Kevin Costner
Bruce Greenwood
Steven Culp
Dylan Baker
Henry Strozier
Frank Wood
Len Cariou
Janet Coleman
Stephanie Romanov

Roger Donaldson

"If the sun comes up tomorrow, it is only because of men of good will. That is all there is between us and the devil."
Time: 145 mins.
Rating: PG-13
Official Website
Genre: History/Drama
Since I wasn't born yet, nor have any real interest in politics or government, I was pretty unaware of the actual events of the Cuban Missile Crisis. I'd heard of it, but that's about it. I'm sure there's a whole slew of movie-goers out there in the same boat. For what it's worth, if you're interested in history, you will probably find the circumstances outlined in THIRTEEN DAYS extremely interesting. It is a well-crafted film that keeps you on the edge of your seat for 2 1/2 hours of talking. I had no idea how close the world was to nuclear war. If the Russian government hadn't blinked, I, and millions of others, might never have been born. This is highly compelling stuff and given the talent involved in the project I decided to check it out.

I'm still glad I did, but I have to jump on the bad-accent Costner bandwagon. I understand the need for authenticity and I'm sure this is how his character talked in real life, but it was beyond distracting to hear this grating, high-pitched language coming from Mr. Kevin. If he wasn't such a well-known actor, it would've worked, but I know he doesn't talk like that and I just kept wishing he would stop. This is the point where one has to decide if it's worth annoying people to be accurate. Since most people watching this movie don't know who Kenny O'Donnell is, it really doesn't matter if they match the way he talks or not. If it's going to hurt the film, and I think it does, one can stand to be slightly incorrect than across the board detested. Costner is a good actor, especially in material like this, and it's hard to let the film flow over you when you're so completely annoyed every time he opens his mouth. Though to give him some credit, he actually does manage to keep the accent fairly consistent throughout the whole movie.

Bruce Greenwood and Steven Culp, as JFK and RFK, are amazing and give very impressive and impactful performances. They also use the accents, but because they are not as well known, it's not as odd to hear them speak this way. They have a real comeraderie that appears genuine. All one usually sees of JFK is the file footage of him seeming confident and in control. Greenwood's portrayal of an intelligent man desperately cautious, trying to make the right decision for the American public and the world is deeply touching and powerful. With betrayal from all side, JFK had to fight not only the Russians but his own advisors and staff to keep the world from nuclear destruction. Who knows how accurate the events of these 13 days truly are, but it sure is riveting. The only people's opinions he could really trust were O'Donnell's and his brother's. Everyone else had their own agendas, working around the President when he didn't make the decision they wanted to hear. After watching this film, I'm stunned we didn't start World War III with all the screw-ups and bad calls.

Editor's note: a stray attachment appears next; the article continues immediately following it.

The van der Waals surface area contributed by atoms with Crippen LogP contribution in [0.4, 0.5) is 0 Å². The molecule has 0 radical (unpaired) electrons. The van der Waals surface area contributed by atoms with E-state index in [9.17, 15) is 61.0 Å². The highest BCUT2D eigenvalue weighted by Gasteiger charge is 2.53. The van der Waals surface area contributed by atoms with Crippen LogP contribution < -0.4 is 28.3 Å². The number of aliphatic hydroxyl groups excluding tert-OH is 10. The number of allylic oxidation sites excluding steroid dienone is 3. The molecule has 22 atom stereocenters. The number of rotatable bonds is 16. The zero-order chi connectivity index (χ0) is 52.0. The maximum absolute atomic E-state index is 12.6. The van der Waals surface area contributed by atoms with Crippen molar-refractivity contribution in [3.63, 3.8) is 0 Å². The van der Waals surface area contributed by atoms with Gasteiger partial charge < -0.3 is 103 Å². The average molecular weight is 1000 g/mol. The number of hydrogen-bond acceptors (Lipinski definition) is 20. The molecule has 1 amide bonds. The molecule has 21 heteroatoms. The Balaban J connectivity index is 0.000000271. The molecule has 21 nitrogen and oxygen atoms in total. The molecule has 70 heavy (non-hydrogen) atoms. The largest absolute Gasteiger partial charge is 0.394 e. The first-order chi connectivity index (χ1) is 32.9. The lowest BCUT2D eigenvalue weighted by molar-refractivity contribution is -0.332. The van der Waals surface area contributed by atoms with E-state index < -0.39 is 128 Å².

Because the film tells the story from O'Donnell's eyes, it's somewhat skewed when it comes to who was right and wrong. Kennedy, though he made some errors in judgement, for the most part is portrayed as the cool head, the one person who wanted to exhaust all possibilities before invading Cuba and basically pushing the button. The military officers are all shown as war hungry, men willing to do anything to be able to drop some bombs and take over the world. They gave valid reasons for their willingness to invade and potentially unleash armageddon, but you're pretty much against them from the get go. Maybe because we know how it all turns out, we are predisposed against those who want to take military action. At one point, it becomes fairly clear that the United States had very little choice, but you'd hope that these men, who hold your life in their hands, would chose to err on the side of caution, exhausting all negotiating avenues.

THIRTEEN DAYS, for the most part, is an extremely well-done film about a subject everyone should learn about. It becomes even more important who the president is after watching a movie like this. Donaldson does a great job uncovering the crisis and making the events both interesting and easy to understand. Though most of the film is of men talking to each other, the editing gives it an urgency and excitement I didn't expect. Costner manages to make you empathize with him and the horror he's staring at. The scenes with his family were supposed to impart how the wrong decision will wipe out the future, destroying families and killing children, but you don't really need that kind of thing shoved in your face to feel the anxiety and fear. Anyone who grew up before and during the Reagan administration lived under the fear of the evil Soviet empire. Though these 13 days were much more concentrated, the idea of nuclear destruction was never far from your mind.

I can't imagine that anyone under the age of 25 would be interested in seeing this movie, though they should. If only to make sure that history doesn't repeat itself. Though somewhat long, it still manages to keep up interest in the story. It's nothing you're going to remember forever or want to see over and over again, but it's a well-done political tale that illuminates a pinpoint of time that affected the entire planet. If you're looking for something a little different that will make you think and be glad that you're alive, check this film out. It's not everyday you get to see intelligent filmmaking.